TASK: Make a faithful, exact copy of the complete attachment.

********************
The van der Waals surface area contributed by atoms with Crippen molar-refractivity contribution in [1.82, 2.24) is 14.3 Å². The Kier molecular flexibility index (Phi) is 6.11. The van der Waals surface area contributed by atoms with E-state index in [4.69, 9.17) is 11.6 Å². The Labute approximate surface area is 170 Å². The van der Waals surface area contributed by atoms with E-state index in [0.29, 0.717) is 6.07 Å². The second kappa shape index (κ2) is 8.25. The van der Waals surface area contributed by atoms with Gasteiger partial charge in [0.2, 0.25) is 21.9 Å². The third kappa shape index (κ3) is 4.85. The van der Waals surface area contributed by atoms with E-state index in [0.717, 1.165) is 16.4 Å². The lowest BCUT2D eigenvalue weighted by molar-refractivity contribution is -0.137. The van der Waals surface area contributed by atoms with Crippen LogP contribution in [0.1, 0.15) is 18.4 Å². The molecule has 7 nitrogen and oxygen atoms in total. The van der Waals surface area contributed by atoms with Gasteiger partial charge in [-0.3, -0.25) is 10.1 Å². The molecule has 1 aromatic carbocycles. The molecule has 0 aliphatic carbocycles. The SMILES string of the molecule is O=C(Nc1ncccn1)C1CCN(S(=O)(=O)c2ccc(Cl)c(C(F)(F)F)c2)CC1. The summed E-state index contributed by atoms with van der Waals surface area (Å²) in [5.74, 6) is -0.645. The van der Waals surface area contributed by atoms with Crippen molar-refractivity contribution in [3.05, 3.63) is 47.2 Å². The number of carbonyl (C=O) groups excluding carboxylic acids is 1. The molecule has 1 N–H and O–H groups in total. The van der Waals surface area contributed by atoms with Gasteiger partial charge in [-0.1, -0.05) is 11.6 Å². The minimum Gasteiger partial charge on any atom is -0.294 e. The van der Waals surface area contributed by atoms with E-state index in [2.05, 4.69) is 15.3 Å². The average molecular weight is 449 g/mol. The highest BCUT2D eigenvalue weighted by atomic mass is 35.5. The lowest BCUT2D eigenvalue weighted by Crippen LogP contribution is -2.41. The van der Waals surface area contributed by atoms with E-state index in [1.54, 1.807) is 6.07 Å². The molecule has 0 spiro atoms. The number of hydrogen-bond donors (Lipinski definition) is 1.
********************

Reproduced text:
The van der Waals surface area contributed by atoms with Crippen molar-refractivity contribution in [1.82, 2.24) is 14.3 Å². The Kier molecular flexibility index (Phi) is 6.11. The van der Waals surface area contributed by atoms with E-state index in [4.69, 9.17) is 11.6 Å². The Labute approximate surface area is 170 Å². The van der Waals surface area contributed by atoms with E-state index in [0.29, 0.717) is 6.07 Å². The second kappa shape index (κ2) is 8.25. The van der Waals surface area contributed by atoms with Gasteiger partial charge in [0.2, 0.25) is 21.9 Å². The third kappa shape index (κ3) is 4.85. The van der Waals surface area contributed by atoms with E-state index in [0.717, 1.165) is 16.4 Å². The lowest BCUT2D eigenvalue weighted by molar-refractivity contribution is -0.137. The van der Waals surface area contributed by atoms with Crippen LogP contribution in [0.1, 0.15) is 18.4 Å². The molecule has 7 nitrogen and oxygen atoms in total. The van der Waals surface area contributed by atoms with Gasteiger partial charge in [-0.3, -0.25) is 10.1 Å². The molecule has 1 aromatic carbocycles. The molecule has 0 aliphatic carbocycles. The SMILES string of the molecule is O=C(Nc1ncccn1)C1CCN(S(=O)(=O)c2ccc(Cl)c(C(F)(F)F)c2)CC1. The summed E-state index contributed by atoms with van der Waals surface area (Å²) in [5.74, 6) is -0.645. The van der Waals surface area contributed by atoms with Crippen molar-refractivity contribution in [3.05, 3.63) is 47.2 Å². The number of carbonyl (C=O) groups excluding carboxylic acids is 1. The molecule has 1 N–H and O–H groups in total. The van der Waals surface area contributed by atoms with Gasteiger partial charge in [-0.1, -0.05) is 11.6 Å². The minimum Gasteiger partial charge on any atom is -0.294 e. The van der Waals surface area contributed by atoms with E-state index in [2.05, 4.69) is 15.3 Å². The average molecular weight is 449 g/mol. The highest BCUT2D eigenvalue weighted by atomic mass is 35.5. The lowest BCUT2D eigenvalue weighted by Crippen LogP contribution is -2.41. The van der Waals surface area contributed by atoms with E-state index in [1.54, 1.807) is 6.07 Å². The molecule has 0 spiro atoms. The number of hydrogen-bond donors (Lipinski definition) is 1.